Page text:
It can be so scary sometimes to share your deepest secrets and your wildest dreams.
It can be downright frightening to share our biggest failures or most challenging fears
Where do these feelings come from?
It is the worry of what someone will say or think, the standards of society that have become deeply jaded by the effects of things such as social media.
We want to fit in.
We want to feel connected to others.
We want to be inclusive.
The reality is, what makes each of us different, is what makes us interesting.
Even with this, we still struggle.
People live life through comparison and lose touch with their authenticity.
The list goes on.
What if you were just YOU.
How would that feel?
You may be happier,
You may feel free
You may feel strong
You may feel deeply connected to yourself.
I want to challenge you today, will you accept?
You can start by sharing 1 thing below.
Something scary, a thought, dream, fail, or fear.
Watch how you feel afterwards.
You are one step closer to your radiant self, who is shining and stepping into your greatest potential but simply stating WHO YOU ARE.
I will start here myself and share something deeply personal and hope you do the same.
I have spent many of my earlier years scared of mental illness and what it represents. My mom was diagnosed with bipolar at the young age of 5, which wreaked havoc on my childhood. My deepest fear was that it was going to be a preview of what my own life would look like.
There were so many things I did not understand. At 5 years old and working my way through my teens I knew something was different in our household but did not know what it was. I knew that every summer my mom went away for a month, and understood by my early teens that she was sick.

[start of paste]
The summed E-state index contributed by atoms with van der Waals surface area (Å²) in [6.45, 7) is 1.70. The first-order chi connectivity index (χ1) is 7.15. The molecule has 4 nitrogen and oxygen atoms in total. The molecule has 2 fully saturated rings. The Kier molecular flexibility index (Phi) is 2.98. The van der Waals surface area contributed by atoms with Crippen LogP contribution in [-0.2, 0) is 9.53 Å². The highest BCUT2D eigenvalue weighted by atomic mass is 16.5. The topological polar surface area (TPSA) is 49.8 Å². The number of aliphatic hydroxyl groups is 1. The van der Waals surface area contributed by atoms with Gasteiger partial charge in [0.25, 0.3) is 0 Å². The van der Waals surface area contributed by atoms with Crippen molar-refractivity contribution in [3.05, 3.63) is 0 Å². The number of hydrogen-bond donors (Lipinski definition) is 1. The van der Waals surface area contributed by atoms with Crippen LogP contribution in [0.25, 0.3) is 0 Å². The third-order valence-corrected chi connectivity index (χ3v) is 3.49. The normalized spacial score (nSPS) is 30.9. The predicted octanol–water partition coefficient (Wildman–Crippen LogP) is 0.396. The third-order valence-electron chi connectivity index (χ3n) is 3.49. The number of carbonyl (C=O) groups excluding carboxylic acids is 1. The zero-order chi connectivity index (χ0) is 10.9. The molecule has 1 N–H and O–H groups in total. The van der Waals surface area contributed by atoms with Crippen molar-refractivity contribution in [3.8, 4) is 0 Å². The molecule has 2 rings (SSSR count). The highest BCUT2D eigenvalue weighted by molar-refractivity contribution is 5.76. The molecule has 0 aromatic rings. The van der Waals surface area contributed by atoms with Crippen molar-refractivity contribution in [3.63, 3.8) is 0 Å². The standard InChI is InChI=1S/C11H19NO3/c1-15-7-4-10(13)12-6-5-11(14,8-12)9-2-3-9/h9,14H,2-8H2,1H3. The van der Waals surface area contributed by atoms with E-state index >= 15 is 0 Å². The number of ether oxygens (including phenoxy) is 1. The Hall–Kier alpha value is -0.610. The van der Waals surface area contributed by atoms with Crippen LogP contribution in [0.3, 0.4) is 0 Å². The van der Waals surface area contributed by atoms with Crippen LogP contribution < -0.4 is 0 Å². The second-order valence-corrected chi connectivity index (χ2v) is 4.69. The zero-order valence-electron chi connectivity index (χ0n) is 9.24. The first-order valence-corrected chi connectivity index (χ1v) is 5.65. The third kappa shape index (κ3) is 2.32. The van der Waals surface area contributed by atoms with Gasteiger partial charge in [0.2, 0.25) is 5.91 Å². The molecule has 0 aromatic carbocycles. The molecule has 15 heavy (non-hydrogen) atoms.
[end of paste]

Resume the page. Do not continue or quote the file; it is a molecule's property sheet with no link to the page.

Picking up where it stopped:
By 16, I was her primary care-taker and responsible for her mental health after my parent's divorce. I had no real support system. No counselors, no siblings, and no support from my extended family. It was my friends that were there, to simply listen. I just figured it out along the way.
By 17, my mother was again hospitalized against her will. This was the 12th hospitalization she had since I was 5 years old, but this time I was the one who had her admitted. It was one of the more painful decisions I have had to make in my life. I learned how to my foot down with her doctors, I had to stay on top of her hospital stay and even testify against her in court so they would keep her against her will.
For those of you not familiar with the healthcare system, if you are not a danger to yourself or others they will release you even if you cannot take care of yourself. As a family member, you must be their voice, and be the squeaky wheel. If not, the patient slips through the system and is released. There is typically a shortage of beds, and they are quick to let “the quieter ones (my mom) go home, even if they are not better.
I had to set boundaries and deals with the nurses to hold back her cigarettes and gifts from family members until she takes her medicine. Does it sound cruel, it may. If you are judging me, you can but you have not walked in my shoes.
Otherwise, she thought it was a vacation. She would refuse her medication, refuse to participate in group exercises, and other necessary steps in the healing process. She would ask for personal luxuries like her own towels from home, only a certain brand of toilet paper, and other small but nice to have items. I refused to deliver them and worked with the nurse's station to restrict access until she cooperated because what I learned was the more comfortable she was, the less likely she was to participate and work towards bettering her health.